LSSA welcomes transparent panel process for appointment of NDPP

November 1st, 2018

By Barbara Whittle

In October, the Law Society of South Africa (LSSA) commended President Cyril Ramaphosa for setting up a panel of independent legal organisations to identify a suitable, fit and proper candidate for the position of National Director of Public Prosecutions (NDPP) to succeed Shaun Abrahams who was removed from office earlier this year.

President Ramaphosa announced the panel on 14 October and tasked it to complete its work by recommending at least three candidates to enable him to meet the deadline set by the Constitutional Court to appoint a new NDPP within 90 court days of 13 August. The panel will be chaired by Minister Jeff Radebe and includes the chairpersons or their representatives of the General Council of the Bar, the LSSA, the Black Lawyers Association, the National Association of Democratic Lawyers, Advocates for Transformation, the Auditor-General of South Africa and the South African Human Rights Commission.

The panel must identify potential candidates, establish that they meet the required criteria, conduct interviews and recommend three candidates to the President. The presidency pointed out that, while the panel will make recommendations, the Constitution prescribes that it is ultimately only the President who can decide who to appoint as NDPP. This the President will do after consultation with Justice Minister Michael Masutha.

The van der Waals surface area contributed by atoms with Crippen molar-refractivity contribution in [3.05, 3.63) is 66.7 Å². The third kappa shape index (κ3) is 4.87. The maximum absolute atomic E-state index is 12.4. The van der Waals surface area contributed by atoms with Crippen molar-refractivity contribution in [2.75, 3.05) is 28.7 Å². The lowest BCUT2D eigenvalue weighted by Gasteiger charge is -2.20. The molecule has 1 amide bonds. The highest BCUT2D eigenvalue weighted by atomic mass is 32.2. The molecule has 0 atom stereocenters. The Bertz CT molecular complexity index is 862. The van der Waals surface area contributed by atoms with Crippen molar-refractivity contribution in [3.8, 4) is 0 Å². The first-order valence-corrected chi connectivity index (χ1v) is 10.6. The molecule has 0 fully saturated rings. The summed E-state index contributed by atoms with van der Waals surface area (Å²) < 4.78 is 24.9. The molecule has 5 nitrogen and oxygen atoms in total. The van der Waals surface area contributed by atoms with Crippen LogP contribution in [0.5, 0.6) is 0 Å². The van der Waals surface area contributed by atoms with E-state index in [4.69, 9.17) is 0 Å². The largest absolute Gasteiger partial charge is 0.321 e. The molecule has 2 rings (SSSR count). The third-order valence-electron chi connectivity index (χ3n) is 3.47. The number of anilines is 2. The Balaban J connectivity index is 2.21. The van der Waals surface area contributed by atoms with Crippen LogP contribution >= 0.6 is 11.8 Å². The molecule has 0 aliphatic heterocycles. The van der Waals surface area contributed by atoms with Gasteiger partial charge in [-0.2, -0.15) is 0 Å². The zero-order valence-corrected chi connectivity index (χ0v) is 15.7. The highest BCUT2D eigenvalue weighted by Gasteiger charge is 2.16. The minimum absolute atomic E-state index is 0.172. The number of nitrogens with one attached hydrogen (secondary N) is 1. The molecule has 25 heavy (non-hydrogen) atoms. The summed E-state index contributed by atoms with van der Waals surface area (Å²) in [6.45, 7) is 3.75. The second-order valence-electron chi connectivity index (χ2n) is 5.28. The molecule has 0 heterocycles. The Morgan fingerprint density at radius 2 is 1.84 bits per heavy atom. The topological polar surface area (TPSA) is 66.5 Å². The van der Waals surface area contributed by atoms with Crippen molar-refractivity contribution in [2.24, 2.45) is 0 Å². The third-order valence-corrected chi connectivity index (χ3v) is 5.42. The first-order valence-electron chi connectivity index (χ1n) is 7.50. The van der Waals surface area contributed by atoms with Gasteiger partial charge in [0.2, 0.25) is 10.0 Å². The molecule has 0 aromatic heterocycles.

LSSA Co-chairpersons Mvuzo Notyesi and Ettienne Barnard said in a press release: ‘The LSSA is honoured to form part of the panel and takes this duty very seriously. We regard this as a significant step in what will be a tough journey towards restoring public confidence in the prosecutorial services. In August this year we called for the process of appointing the new NDPP to be transparent and motivated by the candidate’s commitment to the Constitution, the independence of the prosecutorial institution and accountability to the public. We are confident that the transparent panel process introduced by the President will yield a new head for the National Prosecuting Authority who will tackle the instability in the institution head-on and bring independence, impartiality, accountability, stability and good governance to our prosecutorial services, which are at the heart of our criminal justice system and carry the expectations for justice of the victims of crime in our society.’

The LSSA’s nominee to the panel is LSSA council member Richard Scott.

Barbara Whittle, Communication Manager, Law Society of South Africa,

This article was first published in De Rebus in 2018 (Nov) DR 18.